Quick Hit: Solid development of story and red herrings, with very little development of characters.
I was thinking as I was watching this movie about creature features in general. Part of it may be because I included several of them on the list for Halloween horror movies this month, part of it be the current Twitter handle for the website. But most of all, I think it’s because I just legitimately enjoy animals, and therefore enjoy the horror of seeing them devour people as well. There’s a sad lack of bear horror out there, particularly that isn’t parody based, but Backcountry, Adam MacDonald’s debut feature, strives to fill that void.
The plot is just about as simple as you could expect, and there is a lot of commendation that is deserved for MacDonald, who also wrote the film, for getting everything together so simply. Alex (Jeff Roop) and Jenn (Missy Peregrym) are getting ready to go on a hike in the woods. They’re very different, but maybe that’s why they work. After numerous placements of items – the lack of a map, the placement of a cell phone – they set out for a lake from Alex’s memory alone. After a strange encounter with another hiker, they find themselves lost. As the tension grows in the moment they finally realize they have no idea where to go, they start to hear something that may be tracking them.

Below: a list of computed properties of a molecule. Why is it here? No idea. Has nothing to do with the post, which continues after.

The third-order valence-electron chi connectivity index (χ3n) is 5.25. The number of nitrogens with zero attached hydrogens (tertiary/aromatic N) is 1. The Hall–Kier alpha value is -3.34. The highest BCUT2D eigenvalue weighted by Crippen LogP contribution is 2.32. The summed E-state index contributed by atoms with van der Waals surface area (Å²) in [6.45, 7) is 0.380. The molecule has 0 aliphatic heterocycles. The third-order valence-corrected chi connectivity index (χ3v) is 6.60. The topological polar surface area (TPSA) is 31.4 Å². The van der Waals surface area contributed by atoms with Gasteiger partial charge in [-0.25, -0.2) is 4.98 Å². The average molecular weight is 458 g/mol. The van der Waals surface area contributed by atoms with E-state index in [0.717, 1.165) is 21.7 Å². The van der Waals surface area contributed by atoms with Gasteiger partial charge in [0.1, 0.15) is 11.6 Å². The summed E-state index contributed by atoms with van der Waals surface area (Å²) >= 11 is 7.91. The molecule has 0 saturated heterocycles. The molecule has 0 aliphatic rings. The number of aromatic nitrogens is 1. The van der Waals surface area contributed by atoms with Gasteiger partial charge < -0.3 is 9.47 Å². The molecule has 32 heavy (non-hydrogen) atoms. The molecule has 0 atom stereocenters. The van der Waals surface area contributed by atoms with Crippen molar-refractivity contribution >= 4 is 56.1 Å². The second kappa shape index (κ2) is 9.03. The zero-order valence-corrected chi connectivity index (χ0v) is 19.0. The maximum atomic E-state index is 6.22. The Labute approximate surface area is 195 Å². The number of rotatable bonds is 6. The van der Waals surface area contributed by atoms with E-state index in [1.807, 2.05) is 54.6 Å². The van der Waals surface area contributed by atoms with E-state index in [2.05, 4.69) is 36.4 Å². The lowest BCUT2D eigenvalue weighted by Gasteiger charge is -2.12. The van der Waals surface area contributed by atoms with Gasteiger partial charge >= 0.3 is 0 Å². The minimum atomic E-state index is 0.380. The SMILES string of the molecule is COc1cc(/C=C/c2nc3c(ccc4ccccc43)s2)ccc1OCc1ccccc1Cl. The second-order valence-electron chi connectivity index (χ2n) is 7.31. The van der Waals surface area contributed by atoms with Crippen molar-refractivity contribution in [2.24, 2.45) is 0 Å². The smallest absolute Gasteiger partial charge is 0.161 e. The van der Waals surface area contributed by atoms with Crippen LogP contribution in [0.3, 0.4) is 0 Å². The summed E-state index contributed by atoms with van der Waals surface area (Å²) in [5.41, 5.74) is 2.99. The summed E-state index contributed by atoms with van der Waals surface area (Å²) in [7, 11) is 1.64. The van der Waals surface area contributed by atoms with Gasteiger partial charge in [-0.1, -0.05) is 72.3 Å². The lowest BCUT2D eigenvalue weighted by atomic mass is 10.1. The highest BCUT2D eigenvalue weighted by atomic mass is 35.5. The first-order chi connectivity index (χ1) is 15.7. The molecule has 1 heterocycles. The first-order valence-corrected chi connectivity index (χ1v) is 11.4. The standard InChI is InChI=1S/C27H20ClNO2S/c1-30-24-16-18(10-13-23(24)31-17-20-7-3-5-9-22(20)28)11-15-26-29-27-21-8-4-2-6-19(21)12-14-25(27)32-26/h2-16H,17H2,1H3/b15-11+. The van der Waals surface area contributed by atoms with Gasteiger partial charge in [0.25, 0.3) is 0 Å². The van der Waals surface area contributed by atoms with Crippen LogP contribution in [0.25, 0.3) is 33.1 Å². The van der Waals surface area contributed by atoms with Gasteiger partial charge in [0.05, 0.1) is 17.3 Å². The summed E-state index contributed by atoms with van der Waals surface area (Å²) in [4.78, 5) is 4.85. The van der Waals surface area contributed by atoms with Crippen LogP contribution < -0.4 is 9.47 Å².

From here, the movie goes into a bit of a survivor thriller mode, which is a bit disappointing. The bear (a real bear was reportedly used), shows up late in the film, and though he has a terrific bit of on screen time, you can’t help but think so much of this is set up just for the effects team to have fun. While most of the action from the bear is under a shaky cam, the carnage is laid out for the eyes to see. It’s devastating and much worse than anything you’d see in The Revenant. Maybe Alex should have just played dead, but I have a feeling it wouldn’t have worked in this story.
What’s most disappointing throughout the story is just how little you learn about Alex and Missy. They interact with each other throughout the story in a number of escalating arguments, and there feels like there is very little in the way of characterization. Missy is a bit high strung, and I guess is a lawyer or something like it, whereas Alex is not. I wish there was more to it than that – and there are the bones of something more there, in the way Alex is obviously emasculated several times throughout the film – but there just isn’t enough to hang your hat on.
Nevertheless, Backcountry provides enough in its sparse run time that you will probably enjoy it. And, as I stated, how much other bear horror is there out there? Check it out if you’ve got time in your final week of October! I’m giving it a “C”.
For more on this film, check out IMDB.
"All work and no play makes Jack a dull boy"